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New Zealand High Court Supports Kim Dotcom´s Extradition To The US

By Luis Fran , Feb 21, 2017 03:53 AM EST
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Although New Zealand´s high court accepted Kim Dotcom´s extradition to the U.S., there´s a particular issue that could be really difficult with this situation, to the point in which it could not be made in short term. (Photo : Slate Magazine/YouTube)

Megaupload founder Kim Dotcom has suffered a major setback in New Zealand´s court, given the fact that the nation´s high court Judge Murray Gilbert upheld an earlier decision finding that he and his business associates can now be extradited to the U.S. to face 13 charges, including money laundering, wire fraud, allegations of conspiracy to commit racketeering and copyright breaches.

Kim Dotcom Might Face 20 Years In Prison

This decision represents the latest chapter of a long-running history following the shutdown and seizure of assets related to Kim Dotcom´s file-sharing service company. In fact, it is believed that he will serve 20 years in prison if convicted in the U.S. of piracy, which the authorities claimed that costs copyright hundreds of millions of dollars.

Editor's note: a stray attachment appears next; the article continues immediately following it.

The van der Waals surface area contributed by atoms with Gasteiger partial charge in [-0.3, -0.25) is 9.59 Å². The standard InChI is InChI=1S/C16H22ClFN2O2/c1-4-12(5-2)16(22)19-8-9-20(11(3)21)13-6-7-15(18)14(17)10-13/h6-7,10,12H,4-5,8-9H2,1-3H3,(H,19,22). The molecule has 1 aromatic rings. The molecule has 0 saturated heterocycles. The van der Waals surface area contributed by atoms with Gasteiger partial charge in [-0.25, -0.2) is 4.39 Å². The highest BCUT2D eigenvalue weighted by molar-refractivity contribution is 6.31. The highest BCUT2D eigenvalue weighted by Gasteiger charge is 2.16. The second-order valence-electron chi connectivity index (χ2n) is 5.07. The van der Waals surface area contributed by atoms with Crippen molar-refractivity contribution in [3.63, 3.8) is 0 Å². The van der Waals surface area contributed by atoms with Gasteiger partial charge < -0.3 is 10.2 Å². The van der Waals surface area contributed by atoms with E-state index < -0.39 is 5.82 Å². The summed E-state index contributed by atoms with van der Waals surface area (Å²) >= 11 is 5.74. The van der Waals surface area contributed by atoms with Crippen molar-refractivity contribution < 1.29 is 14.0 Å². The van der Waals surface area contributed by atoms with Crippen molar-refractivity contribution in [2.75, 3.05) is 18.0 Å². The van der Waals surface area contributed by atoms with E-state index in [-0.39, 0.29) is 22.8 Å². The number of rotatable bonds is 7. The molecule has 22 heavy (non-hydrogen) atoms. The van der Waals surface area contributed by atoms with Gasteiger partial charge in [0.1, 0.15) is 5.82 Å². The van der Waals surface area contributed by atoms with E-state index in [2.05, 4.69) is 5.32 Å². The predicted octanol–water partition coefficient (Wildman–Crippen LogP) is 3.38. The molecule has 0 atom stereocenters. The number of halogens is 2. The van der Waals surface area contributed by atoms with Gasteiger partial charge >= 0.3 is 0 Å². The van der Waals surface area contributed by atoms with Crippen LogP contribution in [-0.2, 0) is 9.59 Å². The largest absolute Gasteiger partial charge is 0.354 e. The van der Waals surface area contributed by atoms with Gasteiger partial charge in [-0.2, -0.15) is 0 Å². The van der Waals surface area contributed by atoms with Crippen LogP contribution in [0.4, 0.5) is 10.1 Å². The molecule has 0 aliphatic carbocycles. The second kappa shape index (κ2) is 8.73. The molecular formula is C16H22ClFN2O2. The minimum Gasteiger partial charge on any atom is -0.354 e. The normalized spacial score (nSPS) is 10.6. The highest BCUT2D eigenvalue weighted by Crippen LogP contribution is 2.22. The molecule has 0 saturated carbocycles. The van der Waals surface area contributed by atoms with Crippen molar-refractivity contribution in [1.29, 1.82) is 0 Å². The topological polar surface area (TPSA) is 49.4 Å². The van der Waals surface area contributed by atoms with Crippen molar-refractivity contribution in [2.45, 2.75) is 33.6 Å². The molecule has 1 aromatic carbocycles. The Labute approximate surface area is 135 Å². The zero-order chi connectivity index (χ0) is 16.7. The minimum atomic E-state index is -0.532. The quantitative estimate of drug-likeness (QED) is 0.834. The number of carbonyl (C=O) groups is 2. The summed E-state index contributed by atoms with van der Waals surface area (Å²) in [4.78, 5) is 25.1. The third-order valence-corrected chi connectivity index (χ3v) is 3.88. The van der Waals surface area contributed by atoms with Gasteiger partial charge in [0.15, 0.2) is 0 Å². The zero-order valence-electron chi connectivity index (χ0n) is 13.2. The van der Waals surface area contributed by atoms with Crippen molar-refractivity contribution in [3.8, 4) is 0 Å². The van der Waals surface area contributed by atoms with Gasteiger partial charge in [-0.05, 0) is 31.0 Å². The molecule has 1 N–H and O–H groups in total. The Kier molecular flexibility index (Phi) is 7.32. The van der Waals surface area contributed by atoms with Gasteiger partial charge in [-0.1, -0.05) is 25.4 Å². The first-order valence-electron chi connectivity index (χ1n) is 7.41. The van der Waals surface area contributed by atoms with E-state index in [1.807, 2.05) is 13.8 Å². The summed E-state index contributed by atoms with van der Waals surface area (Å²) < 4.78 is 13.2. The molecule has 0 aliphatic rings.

Back in 2012, the U.S. Department of Justice arrested Kim Dotcom in a dramatic police raid on his mansion near Auckland, after the FBI managed to shutdown Megaupload´s servers and filed criminal charges against him, as well as Mathias Ortmann, Bram van der Kolk, and Finn Batato. Since that moment, Dotcom and the rest of Megaupload´s co-founders have been fighting extradition, claiming that the company was a genuine sharing site and did its biggest effort to police any kind of copyright infringement, but had more than 45 million daily users and couldn't control every detail of their activity.

New Zealand Doesn´t Have An Equivalent To Copyright Crime

While Kim Dotcom has denied any wrongdoing and has even accused the U.S. authorities of pursuing a vendetta against him, the FBI alleged that his company netted more than $175 million in criminal proceeds, and even cost copyright owners more than $500 million by offering pirated content.

Although New Zealand´s legal decision means that Kim Dotcom might face charges in the U.S., many analysts believe that this could actually mean a small victory for him, given the fact that the judge´s ruling agreed with one of his arguments-that this country doesn't have an equivalent copyright crime that could be use on the extradition treaty. Nevertheless, the fraud and racketeering charges were ruled by the High Court, and these crimes could legally be use to get Dotcom extradited.

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